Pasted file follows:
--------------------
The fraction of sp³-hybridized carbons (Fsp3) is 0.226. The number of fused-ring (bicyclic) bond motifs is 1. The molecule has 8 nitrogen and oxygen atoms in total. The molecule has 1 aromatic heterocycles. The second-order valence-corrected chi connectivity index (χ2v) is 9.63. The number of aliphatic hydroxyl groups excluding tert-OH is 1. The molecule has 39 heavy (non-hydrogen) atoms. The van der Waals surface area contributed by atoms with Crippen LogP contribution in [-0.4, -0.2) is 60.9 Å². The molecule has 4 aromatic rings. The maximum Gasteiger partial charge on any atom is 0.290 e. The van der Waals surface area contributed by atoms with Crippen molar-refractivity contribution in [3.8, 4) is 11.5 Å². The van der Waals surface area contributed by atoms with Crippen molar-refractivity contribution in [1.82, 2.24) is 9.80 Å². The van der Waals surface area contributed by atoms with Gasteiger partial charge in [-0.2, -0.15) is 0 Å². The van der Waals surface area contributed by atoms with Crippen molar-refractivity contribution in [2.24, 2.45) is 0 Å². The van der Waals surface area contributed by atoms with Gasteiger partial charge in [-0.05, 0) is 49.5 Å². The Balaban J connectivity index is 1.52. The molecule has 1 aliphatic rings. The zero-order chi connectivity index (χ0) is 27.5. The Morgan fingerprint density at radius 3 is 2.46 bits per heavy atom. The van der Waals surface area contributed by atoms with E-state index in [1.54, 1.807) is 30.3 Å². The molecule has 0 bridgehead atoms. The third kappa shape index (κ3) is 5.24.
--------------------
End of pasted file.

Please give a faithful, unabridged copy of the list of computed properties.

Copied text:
The fraction of sp³-hybridized carbons (Fsp3) is 0.226. The number of fused-ring (bicyclic) bond motifs is 1. The molecule has 8 nitrogen and oxygen atoms in total. The molecule has 1 aromatic heterocycles. The second-order valence-corrected chi connectivity index (χ2v) is 9.63. The number of aliphatic hydroxyl groups excluding tert-OH is 1. The molecule has 39 heavy (non-hydrogen) atoms. The van der Waals surface area contributed by atoms with Crippen LogP contribution in [-0.4, -0.2) is 60.9 Å². The molecule has 4 aromatic rings. The maximum Gasteiger partial charge on any atom is 0.290 e. The van der Waals surface area contributed by atoms with Crippen molar-refractivity contribution in [3.8, 4) is 11.5 Å². The van der Waals surface area contributed by atoms with Crippen molar-refractivity contribution in [1.82, 2.24) is 9.80 Å². The van der Waals surface area contributed by atoms with Gasteiger partial charge in [-0.2, -0.15) is 0 Å². The van der Waals surface area contributed by atoms with Crippen molar-refractivity contribution in [2.24, 2.45) is 0 Å². The van der Waals surface area contributed by atoms with Gasteiger partial charge in [-0.05, 0) is 49.5 Å². The Balaban J connectivity index is 1.52. The molecule has 1 aliphatic rings. The zero-order chi connectivity index (χ0) is 27.5. The Morgan fingerprint density at radius 3 is 2.46 bits per heavy atom. The van der Waals surface area contributed by atoms with E-state index in [1.54, 1.807) is 30.3 Å². The molecule has 0 bridgehead atoms. The third kappa shape index (κ3) is 5.24.